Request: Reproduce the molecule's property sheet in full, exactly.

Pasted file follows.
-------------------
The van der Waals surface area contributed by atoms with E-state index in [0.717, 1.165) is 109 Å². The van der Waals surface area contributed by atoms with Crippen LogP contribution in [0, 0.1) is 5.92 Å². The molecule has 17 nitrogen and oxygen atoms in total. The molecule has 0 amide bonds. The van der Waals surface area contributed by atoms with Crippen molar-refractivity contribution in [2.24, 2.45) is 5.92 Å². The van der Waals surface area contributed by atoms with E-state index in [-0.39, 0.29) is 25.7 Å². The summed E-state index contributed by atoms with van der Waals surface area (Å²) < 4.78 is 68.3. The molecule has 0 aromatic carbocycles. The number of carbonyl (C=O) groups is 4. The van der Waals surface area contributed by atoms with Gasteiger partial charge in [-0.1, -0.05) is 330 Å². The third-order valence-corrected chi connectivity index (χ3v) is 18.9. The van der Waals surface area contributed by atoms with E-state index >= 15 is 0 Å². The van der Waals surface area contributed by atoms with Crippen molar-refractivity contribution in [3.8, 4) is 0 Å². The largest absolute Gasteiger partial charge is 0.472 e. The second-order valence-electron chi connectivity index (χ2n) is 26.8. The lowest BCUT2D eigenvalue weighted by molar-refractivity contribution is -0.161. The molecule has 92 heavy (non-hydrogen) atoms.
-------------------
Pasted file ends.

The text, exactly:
The van der Waals surface area contributed by atoms with E-state index in [0.717, 1.165) is 109 Å². The van der Waals surface area contributed by atoms with Crippen LogP contribution in [0, 0.1) is 5.92 Å². The molecule has 17 nitrogen and oxygen atoms in total. The molecule has 0 amide bonds. The van der Waals surface area contributed by atoms with Crippen molar-refractivity contribution in [2.24, 2.45) is 5.92 Å². The van der Waals surface area contributed by atoms with E-state index in [-0.39, 0.29) is 25.7 Å². The summed E-state index contributed by atoms with van der Waals surface area (Å²) < 4.78 is 68.3. The molecule has 0 aromatic carbocycles. The number of carbonyl (C=O) groups is 4. The van der Waals surface area contributed by atoms with Gasteiger partial charge in [-0.1, -0.05) is 330 Å². The third-order valence-corrected chi connectivity index (χ3v) is 18.9. The van der Waals surface area contributed by atoms with E-state index >= 15 is 0 Å². The van der Waals surface area contributed by atoms with Crippen molar-refractivity contribution in [3.8, 4) is 0 Å². The largest absolute Gasteiger partial charge is 0.472 e. The second-order valence-electron chi connectivity index (χ2n) is 26.8. The lowest BCUT2D eigenvalue weighted by molar-refractivity contribution is -0.161. The molecule has 92 heavy (non-hydrogen) atoms.